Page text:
We grew closer still throughout this show and the next, a re-creation of an old-school cabaret with desserts and show tunes. We would escape from the hustle and bustle when we weren’t on stage and rehearse our songs together; giving each other feedback and helping each other understand the context line for line. I would confidently say it was then when we became extremely close friends. We weren’t in the next show together, yet we were still friends. She would give me rides home every day in her small, silver Jetta when my brother, just one year my senior, was busy after school. She did not live close to me, but she was always there with her keys and a dimpled smile. I knew I could rely on her, for even more than just her car services.
We closed out her senior year and my sophomore year with The Pajama Game, us both landing small speaking roles. We both did not have major stage time, which allowed us to bond more in the dressing rooms and in the wings. We made a deal that before I walked onstage with a root beer, portrayed on stage as actual beer, I would let her have first dibs. I do not care for root beer, so I was glad to oblige. We were both inducted into the International Thespian Society that month. She graduated, and prepared herself for her first year at UCONN Avery Point that fall. We didn’t see each other much that summer, but we made sure to stay in contact with what was going on in our lives. I recently re-read our Facebook chats from that summer. Numerous times, we told each other that we loved each other and how happy we were that we had each other. I’m so glad we told each other that.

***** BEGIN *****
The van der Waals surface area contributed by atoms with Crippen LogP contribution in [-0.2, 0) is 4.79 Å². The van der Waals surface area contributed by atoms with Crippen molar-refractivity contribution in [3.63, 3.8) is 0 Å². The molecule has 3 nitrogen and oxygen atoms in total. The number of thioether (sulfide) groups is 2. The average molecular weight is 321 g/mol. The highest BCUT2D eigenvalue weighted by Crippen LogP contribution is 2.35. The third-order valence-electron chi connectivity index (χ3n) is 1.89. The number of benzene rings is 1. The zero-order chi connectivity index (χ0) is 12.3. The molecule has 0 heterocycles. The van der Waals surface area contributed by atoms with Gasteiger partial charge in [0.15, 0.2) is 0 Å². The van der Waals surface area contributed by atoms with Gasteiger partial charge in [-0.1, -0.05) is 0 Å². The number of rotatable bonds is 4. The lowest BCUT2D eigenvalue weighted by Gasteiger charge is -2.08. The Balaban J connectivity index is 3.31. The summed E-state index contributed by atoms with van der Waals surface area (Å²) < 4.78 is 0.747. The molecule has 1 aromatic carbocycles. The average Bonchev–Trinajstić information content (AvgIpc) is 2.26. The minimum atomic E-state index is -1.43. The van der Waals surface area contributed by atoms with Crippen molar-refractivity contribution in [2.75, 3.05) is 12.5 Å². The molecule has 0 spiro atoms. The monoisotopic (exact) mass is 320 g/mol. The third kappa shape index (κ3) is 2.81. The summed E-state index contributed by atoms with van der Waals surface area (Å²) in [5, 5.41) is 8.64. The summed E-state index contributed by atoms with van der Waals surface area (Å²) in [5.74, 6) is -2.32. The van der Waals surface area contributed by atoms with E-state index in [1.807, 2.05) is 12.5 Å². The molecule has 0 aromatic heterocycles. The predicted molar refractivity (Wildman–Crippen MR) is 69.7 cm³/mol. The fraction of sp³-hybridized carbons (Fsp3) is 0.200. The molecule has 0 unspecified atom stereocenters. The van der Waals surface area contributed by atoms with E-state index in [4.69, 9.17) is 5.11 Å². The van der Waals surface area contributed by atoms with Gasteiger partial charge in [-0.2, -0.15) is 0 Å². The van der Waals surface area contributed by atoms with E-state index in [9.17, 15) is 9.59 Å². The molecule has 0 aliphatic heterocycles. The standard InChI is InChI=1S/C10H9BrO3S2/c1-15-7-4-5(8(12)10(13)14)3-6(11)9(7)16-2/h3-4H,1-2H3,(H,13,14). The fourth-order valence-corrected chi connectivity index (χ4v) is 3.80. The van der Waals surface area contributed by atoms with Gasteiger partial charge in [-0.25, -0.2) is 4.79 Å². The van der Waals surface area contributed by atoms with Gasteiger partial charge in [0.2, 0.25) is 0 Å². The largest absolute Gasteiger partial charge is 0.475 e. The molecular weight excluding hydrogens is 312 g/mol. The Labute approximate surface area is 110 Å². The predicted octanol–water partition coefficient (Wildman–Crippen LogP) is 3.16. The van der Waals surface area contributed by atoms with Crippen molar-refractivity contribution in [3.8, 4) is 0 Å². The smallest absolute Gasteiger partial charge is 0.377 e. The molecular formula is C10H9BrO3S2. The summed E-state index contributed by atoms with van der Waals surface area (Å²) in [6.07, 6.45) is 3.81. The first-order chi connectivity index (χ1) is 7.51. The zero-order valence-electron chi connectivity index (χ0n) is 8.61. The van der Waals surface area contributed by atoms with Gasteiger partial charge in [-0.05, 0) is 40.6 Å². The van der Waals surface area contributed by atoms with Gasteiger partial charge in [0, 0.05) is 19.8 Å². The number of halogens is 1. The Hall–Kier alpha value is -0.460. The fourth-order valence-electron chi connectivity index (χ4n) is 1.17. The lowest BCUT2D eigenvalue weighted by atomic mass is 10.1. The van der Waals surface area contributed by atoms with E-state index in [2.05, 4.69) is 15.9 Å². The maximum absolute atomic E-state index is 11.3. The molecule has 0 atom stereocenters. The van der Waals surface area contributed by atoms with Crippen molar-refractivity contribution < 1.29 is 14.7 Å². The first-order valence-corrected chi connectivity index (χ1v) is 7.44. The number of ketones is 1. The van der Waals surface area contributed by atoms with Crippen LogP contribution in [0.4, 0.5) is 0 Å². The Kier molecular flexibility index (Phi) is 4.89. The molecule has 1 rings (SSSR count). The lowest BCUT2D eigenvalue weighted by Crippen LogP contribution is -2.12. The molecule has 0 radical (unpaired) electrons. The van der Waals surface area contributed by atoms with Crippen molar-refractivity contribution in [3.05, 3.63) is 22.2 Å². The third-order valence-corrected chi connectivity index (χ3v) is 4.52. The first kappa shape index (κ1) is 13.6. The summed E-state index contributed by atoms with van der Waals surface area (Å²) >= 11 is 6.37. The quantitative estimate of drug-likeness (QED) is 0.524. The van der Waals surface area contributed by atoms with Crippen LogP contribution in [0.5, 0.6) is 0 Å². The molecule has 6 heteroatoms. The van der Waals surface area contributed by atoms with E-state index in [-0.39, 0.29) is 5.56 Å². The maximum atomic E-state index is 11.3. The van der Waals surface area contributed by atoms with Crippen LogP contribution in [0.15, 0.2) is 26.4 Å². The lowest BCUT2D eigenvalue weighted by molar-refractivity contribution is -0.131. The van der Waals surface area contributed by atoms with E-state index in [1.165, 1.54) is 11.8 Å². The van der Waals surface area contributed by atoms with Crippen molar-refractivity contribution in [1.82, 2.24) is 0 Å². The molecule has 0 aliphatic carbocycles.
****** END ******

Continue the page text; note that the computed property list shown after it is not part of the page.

After not making the first production of the 2011 to 2012 drama season, I signed up for an usher position to seat people and take tickets during the performances. Just a few days before the performances, I met up with Sam at a local diner for breakfast. She had a petite egg sandwich, while I ordered pancakes so monstrous that I barely made a dent before I was full. I made Sam quite frustrated when I left the pancake remnants in her car and refused to take them back. She would send me texts and Facebook messages about it, too. For the fall production a few days later, Sam was signed up as the house manager with another college freshman going to school close by. She was the one who oversaw all the happenings with the six or seven people on house crew. Technically, she was my boss. I was only scheduled for the Thursday and Friday performances, with someone else taking my position for the Saturday performance. Sam was trying to put up her best “tough-like boss” front. It was hard to take her seriously, because I knew who she really was: a sweet, friendly, generous, quiet, insecure girl. Even though she was my boss, I still had fun with her, poking fun at the hole in the back of her blouse, reminding her that she was late for call one day, and jokingly saying that she was a really strict boss. I was in Boston at my cousin’s college soccer game when the other house manager, Kevin, called me. They were shorthanded for the Saturday show and they needed an extra usher. I agreed, and then was driven home to change and go to the show. I saw Sam again, and she put up her boss front again. I laughed.